Portions of the hotspot also appear as priorities in BirdLife International's global analysis of Endemic Bird Areas (EBAs), namely Cyprus, Madeira, and the Canary Islands, and Cape Verde. The Canary Islands and Madeira are home to eight endemic species, including three Columba pigeons: the white-tailed laurel pigeon (C. junoniae, EN), dark-tailed laurel pigeon (C. bolli), and Madeira laurel pigeon (C. trocaz).
The Mediterranean Basin hotpsot is the home of more than 220 terrestrial mammal species, of which 25 are endemic (11 percent). A number of large mammal species, like the lion (Panthera leo, VU) and the scimitar-horned oryx (Oryx dammahI, EW), have been extirpated from the region in the last few thousand years as the result of human habitat alteration and hunting pressure.
Among notable flagship species are the Mediterranean monk seal (Monachus monachus, CR), of which less than 400 individuals remain in the wild; the Barbary macaque (Macaca sylvanus, VU), the only native monkey known from Europe confined to several small, disparate fragments of habitat in the mountain ranges of Morocco and Algeria and on the island of Gibraltar; the Barbary deer (Cervus elaphus barbarus), represented by a few hundred individuals in a small forest on the Algerian/Tunisian border; and the Iberian lynx (Lynx pardinus, CR), the most threatened felid in the world with no more than 250 individuals remaining in the wild.
There are more than 225 reptile species in the Mediterranean hotspot, nearly 80 (34 percent) of which are endemic. There are also four endemic genera, namely Algyroides, Trogonophis, Macroscincus, and >Gallotia (the last being a genus of lizard unique to the Canary Islands).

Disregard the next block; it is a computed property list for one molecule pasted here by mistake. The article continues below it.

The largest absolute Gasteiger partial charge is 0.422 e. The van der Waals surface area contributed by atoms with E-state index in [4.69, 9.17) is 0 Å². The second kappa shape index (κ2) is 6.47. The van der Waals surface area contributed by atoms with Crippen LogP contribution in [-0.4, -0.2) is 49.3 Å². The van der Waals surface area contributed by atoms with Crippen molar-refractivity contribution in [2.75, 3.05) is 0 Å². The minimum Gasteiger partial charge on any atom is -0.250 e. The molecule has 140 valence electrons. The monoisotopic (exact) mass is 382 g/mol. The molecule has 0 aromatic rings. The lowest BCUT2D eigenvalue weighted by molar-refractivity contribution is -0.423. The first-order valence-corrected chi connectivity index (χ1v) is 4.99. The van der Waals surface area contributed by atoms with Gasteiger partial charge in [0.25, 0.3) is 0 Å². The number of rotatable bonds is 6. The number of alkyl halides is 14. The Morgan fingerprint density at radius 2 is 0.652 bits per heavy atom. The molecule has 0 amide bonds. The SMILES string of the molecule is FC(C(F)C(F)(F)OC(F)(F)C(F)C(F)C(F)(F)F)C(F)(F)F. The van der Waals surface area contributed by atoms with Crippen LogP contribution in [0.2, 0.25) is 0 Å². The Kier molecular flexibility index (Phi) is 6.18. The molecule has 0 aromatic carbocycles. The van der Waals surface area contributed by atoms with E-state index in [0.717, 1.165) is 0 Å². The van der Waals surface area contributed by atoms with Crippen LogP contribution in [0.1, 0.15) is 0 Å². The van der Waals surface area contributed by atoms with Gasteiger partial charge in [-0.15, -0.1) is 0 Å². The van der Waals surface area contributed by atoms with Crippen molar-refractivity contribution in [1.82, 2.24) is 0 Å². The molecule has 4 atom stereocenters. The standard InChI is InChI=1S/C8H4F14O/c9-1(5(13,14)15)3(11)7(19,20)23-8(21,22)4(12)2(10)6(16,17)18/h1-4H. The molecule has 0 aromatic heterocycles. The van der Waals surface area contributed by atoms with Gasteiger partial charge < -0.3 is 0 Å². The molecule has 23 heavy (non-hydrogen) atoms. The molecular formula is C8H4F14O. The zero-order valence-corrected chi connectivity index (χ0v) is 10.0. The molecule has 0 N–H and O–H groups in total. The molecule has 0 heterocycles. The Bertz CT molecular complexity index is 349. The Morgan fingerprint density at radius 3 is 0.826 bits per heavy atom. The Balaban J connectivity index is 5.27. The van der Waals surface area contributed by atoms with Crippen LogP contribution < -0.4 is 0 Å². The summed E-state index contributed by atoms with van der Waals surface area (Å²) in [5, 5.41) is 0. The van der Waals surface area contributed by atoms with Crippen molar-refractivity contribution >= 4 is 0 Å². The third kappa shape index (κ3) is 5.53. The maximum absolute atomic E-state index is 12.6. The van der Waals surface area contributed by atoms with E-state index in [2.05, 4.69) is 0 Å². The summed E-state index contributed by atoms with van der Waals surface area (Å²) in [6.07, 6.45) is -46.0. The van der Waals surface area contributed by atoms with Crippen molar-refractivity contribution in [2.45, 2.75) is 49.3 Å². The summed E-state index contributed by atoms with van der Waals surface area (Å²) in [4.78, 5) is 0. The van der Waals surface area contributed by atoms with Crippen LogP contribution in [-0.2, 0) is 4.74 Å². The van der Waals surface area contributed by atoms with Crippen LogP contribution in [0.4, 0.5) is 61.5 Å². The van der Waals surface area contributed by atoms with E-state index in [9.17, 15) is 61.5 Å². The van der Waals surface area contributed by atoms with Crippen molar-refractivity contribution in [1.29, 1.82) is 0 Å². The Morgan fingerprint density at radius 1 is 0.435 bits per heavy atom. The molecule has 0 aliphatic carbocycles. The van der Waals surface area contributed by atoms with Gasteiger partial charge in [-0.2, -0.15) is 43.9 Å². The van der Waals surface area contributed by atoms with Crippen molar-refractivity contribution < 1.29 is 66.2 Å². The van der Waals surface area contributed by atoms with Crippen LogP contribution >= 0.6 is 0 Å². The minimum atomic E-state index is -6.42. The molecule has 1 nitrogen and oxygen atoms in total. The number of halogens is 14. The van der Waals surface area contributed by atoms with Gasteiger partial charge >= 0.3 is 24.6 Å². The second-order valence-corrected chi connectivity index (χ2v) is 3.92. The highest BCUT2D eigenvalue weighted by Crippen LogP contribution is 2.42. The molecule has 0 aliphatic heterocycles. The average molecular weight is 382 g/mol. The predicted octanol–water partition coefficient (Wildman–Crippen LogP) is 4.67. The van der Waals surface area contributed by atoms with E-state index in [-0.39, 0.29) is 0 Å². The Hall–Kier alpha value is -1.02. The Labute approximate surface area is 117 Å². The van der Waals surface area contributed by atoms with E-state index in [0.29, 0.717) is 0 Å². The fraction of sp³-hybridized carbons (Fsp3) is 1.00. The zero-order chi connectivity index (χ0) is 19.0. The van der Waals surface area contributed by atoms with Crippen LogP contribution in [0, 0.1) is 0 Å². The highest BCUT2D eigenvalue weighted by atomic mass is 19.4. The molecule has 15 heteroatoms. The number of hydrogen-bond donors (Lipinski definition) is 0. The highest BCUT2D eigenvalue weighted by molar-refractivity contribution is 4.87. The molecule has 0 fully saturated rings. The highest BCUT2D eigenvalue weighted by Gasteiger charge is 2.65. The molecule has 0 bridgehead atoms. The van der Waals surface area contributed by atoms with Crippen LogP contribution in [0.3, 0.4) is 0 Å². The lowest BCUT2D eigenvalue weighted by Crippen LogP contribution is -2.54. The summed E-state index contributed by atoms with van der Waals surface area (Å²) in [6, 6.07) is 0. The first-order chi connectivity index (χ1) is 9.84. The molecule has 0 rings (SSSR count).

The family Lacertidae, characterized by small, long-tailed lizards, is represented in the hotspot by more than 60 species, a quarter of the world total, and the family Viperidae, stocky venomous snakes, is represented by nearly 20 species. The family Testudinidae is represented by five tortoises: spur-thigh or Greek tortoise (Testudo graeca, VU); Hermann's tortoise (Testudo hermanni); marginated tortoise (Testudo marginata); the Endangered Egyptian tortoise (Testudo kleinmanni, CR), and Weissinger's tortoise (Testudo weissingeri), an endemic species.
There are nearly 80 amphibian species in the Mediterranean Basin hotspot; nearly 30 of these are endemic (31 percent). The hotspot is a center of endemism for two amphibian families: the Discoglossidae and the Salamandridae. Eleven of the world's 12 recognized species of disc-tongued frogs (Discoglossidae) are found here, seven of which are endemic. The Palestinian painted frog or Hula painted frog, (Discoglossus nigriventer, EX), known from Israel, has not been recorded since 1955, although there are recent tantalizing reports of the species having been seen in Lebanon. The hotspot's 23 species of Salamandridae account for over a third of the world's representatives from this family. The fire salamander (Salamandra salamandra) is one of the largest salamanders in the world; its range includes most of Europe, a portion of North Africa, and the Mediterranean Middle East. Of the 17 species of threatened amphibians present in the hotspot, the most threatened is probably Rana holtzi (CR), which is endemic to two lakes (Karagol and Cinegol), no more than 500 meters apart, in the Taurus Range in Turkey.
The freshwater fishes of the Mediterranean basin are small subsets of the rich Eurasian and African fish faunas from which they are isolated. Although there are only less than 220 species, more than 60 are endemic, including six endemic genera. There is also one endemic family, Valenciidae, the tooth carps of the Iberian and Greek peninsulas. These two peninsulas contain about 86 percent of the entire hotspot's endemic fishes.